Wrecked bird feeder w/abandoned house
America was building prison camps. “The people in this country have no heart,” the young brown-skinned mother wept as the blackshirts finally released her daughter. Reunited but not safe, they both faced deportation back to violence and death unless they joined the thousands in the desert or in wire cages inside concrete caves, where the lights were on all night and frightened children weren’t allowed a hug, not even by their parents. It was like being kidnapped by the very gangs they’d fled.
Imagine, if you can, being beaten and raped on your way home one day. Bloody and sobbing, you stagger to the doorway of a stranger’s house. But instead of taking care of you, the occupants arrest you and lock you up. You don’t even speak their language. You have no idea why you’re handcuffed or how long you’ll be there. If you have a child or spouse, they may be taken from you and you won’t know where they are…
When I was fourteen years ago in Texas, I fell asleep delivering papers early in the morning and crashed into another car at the curb. My face was cut and bleeding. There was blood all over. I got out, walked up to the closest house, and pounded on the door. “Help!” I yelled, completely out of it and raving. The porch light soon came on. A woman in her nightgown stuck her head outside and screamed. “Please call the police,” I said, “and call my father, too.” (My worst shame was, I’d wrecked the car—a ’58 VW—and the old man would be mad. He wasn’t, though.) I might have given her the number. I guess she called him or the cops did, but either way, I ended up at the base hospital where an Air Force doctor stitched my eyelid back together and sent me home. I missed a couple days of school and wore a bandage on my eye for days.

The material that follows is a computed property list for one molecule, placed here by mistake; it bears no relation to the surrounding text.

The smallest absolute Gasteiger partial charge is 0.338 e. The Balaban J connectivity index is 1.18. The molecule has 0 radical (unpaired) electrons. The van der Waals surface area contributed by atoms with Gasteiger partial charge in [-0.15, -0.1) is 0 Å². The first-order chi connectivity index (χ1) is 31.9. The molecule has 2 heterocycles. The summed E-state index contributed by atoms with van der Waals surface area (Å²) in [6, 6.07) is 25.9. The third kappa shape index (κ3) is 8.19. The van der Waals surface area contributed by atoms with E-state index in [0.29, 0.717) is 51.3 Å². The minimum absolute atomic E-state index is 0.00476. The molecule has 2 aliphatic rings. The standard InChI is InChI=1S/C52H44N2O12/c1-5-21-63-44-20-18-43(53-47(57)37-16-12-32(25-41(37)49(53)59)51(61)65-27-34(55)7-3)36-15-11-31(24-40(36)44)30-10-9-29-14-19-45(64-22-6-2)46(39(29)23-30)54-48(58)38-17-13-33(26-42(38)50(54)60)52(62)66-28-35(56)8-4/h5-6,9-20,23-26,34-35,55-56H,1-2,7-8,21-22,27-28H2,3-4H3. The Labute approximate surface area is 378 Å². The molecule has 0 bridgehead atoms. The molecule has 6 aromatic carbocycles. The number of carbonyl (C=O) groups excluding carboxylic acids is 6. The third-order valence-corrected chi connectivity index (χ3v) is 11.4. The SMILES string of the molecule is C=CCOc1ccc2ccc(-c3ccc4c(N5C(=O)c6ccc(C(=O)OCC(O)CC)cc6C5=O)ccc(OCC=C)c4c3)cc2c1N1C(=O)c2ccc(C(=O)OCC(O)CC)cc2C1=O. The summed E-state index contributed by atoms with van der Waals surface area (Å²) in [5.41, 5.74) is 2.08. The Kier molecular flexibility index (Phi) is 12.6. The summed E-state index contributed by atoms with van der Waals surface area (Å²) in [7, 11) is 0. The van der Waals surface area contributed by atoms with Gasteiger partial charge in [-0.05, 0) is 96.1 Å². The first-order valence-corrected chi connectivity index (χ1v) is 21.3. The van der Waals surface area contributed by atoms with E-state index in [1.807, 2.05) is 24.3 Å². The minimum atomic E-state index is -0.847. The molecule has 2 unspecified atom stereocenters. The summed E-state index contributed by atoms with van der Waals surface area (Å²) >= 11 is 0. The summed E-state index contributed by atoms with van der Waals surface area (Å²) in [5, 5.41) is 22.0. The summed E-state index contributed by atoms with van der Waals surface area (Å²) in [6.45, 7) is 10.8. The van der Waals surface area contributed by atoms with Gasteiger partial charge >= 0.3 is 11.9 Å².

No one refused to help me. No one locked me up.
I’m old now and I’ve seen a lot. We live in a wreck of an old adobe on a dirt road in a neighborhood where young brown children waiting for the school bus look just like the others at the border. They wear the cleanest clothes and no one’s scared or crying. Every day I read about the goddamned fascists treating refugees like vermin and I lose it. In my country, my America. If these people showed up at my door, I’d give them food and water, let them use the bathroom, call an agency or church to help them, drive them to their relatives, anything I could. I’d be proud and grateful if my government would handle this, but I would do it anyway because the pain is killing me.
On this very different Fourth of July, I feel only anger at the lies and cruelty that know no bounds.
We may be better than this.
I honestly don’t know.
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